Hill described an incident at the White House in which the former national security adviser John Bolton told her he didn’t want to be involved in any “drug deal” being planned by Sondland and acting White House chief of staff Mick Mulvaney to pursue the desired Ukrainian investigations. Lisa Mascaro, Mary Clare and Eric Tucker report at the AP.

U.S. foreign service officer David Holmes also gave testimony to the impeachment inquiry yesterday and told lawmakers about the extraordinary call between Trump and Sondland on July 26, stating that it was “obvious” that the president was asking for Ukraine to launch the desired investigations. Andrew Desiderio and Kyle Cheney report at POLITICO.

“This is beyond anything Nixon did,” the House Intelligence Chairman Adam Schiff (D-Calif.) said yesterday after three days of explosive witness testimony. The AFP reports.

“President Trump wants to have a trial in the Senate because it’s clearly the only chamber where he can expect fairness and receive due process under the Constitution,” White House spokesperson Hogan Gidley said in a statement yesterday. Reuters reports.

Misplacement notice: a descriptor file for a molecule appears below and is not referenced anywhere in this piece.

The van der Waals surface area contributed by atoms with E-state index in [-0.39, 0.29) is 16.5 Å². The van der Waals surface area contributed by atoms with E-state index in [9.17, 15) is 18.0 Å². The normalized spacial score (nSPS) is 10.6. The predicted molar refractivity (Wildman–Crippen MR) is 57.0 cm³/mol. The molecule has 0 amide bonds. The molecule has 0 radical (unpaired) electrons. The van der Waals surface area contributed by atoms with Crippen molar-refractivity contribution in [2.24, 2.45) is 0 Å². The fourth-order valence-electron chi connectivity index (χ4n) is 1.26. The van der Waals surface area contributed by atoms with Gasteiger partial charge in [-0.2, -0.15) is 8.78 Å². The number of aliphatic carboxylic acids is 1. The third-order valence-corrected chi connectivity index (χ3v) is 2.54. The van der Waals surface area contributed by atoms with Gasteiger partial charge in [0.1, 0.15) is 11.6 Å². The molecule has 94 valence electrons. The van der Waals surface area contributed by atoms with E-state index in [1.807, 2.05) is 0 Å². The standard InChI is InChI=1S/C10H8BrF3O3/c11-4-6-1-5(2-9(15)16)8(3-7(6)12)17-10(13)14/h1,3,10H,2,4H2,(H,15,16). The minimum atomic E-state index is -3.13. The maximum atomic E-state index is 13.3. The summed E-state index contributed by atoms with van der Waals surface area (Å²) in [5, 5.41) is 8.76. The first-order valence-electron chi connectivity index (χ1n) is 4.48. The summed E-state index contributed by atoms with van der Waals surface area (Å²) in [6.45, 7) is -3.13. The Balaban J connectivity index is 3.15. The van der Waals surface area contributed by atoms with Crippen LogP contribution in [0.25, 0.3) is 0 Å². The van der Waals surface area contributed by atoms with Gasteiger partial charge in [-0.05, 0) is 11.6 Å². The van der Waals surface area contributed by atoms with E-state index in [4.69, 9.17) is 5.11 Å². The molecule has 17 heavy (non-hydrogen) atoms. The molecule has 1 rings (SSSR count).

Top White House officials and Trump allies in the Senate met yesterday to discuss impeachment strategy and agreed on the need for a full trial. Marianne Levine, Burgess Everett and Meridith McGraw report at POLITICO.

The impeachment proceedings in the Senate could be limited to around two weeks, according to multiple officials familiar with the private meeting between officials and Republican senators to discuss strategy. Seung Min Kim and Josh Dawsey report at the Washington Post.

The indicted associate of Guiliani, Lev Parnas, was present at Giuliani’s meeting with senior Ukrainian officials in Spain earlier this year, according to the Ukrainian official Andriy Yermak; with an attorney for Parnas saying in a statement that his client met Giuliani and witnessed Giuliani’s attempts to pressure Yermak on the desired investigations. Betsy Swan reveals at The Daily Beast.

Senate Judiciary Committee Chairman Lindsey Graham (R-S.C.) has launched an inquiry into former Vice President Joe Biden and his communications with then Ukrainian President Petro Poroshenko and other Ukrainian officials. Colby Itkowitz reports at the Washington Post.